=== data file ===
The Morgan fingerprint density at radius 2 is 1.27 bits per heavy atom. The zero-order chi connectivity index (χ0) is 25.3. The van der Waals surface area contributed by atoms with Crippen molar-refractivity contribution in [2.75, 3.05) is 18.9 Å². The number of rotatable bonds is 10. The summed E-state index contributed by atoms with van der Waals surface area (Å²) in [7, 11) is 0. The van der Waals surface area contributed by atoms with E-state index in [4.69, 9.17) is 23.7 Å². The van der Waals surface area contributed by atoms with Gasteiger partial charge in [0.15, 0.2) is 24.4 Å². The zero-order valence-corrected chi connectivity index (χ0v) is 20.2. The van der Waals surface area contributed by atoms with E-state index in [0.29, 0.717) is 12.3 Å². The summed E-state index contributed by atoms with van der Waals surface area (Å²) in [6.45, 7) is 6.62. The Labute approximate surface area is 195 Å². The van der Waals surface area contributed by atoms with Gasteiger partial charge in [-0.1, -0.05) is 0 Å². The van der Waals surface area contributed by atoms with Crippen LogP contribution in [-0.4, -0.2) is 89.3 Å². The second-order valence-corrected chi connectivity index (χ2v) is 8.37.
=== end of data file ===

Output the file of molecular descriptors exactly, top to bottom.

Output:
The Morgan fingerprint density at radius 2 is 1.27 bits per heavy atom. The zero-order chi connectivity index (χ0) is 25.3. The van der Waals surface area contributed by atoms with Crippen molar-refractivity contribution in [2.75, 3.05) is 18.9 Å². The number of rotatable bonds is 10. The summed E-state index contributed by atoms with van der Waals surface area (Å²) in [7, 11) is 0. The van der Waals surface area contributed by atoms with E-state index in [4.69, 9.17) is 23.7 Å². The van der Waals surface area contributed by atoms with Gasteiger partial charge in [0.15, 0.2) is 24.4 Å². The zero-order valence-corrected chi connectivity index (χ0v) is 20.2. The van der Waals surface area contributed by atoms with E-state index in [0.29, 0.717) is 12.3 Å². The summed E-state index contributed by atoms with van der Waals surface area (Å²) in [6.45, 7) is 6.62. The Labute approximate surface area is 195 Å². The van der Waals surface area contributed by atoms with Gasteiger partial charge in [-0.1, -0.05) is 0 Å². The van der Waals surface area contributed by atoms with Crippen LogP contribution in [-0.4, -0.2) is 89.3 Å². The second-order valence-corrected chi connectivity index (χ2v) is 8.37.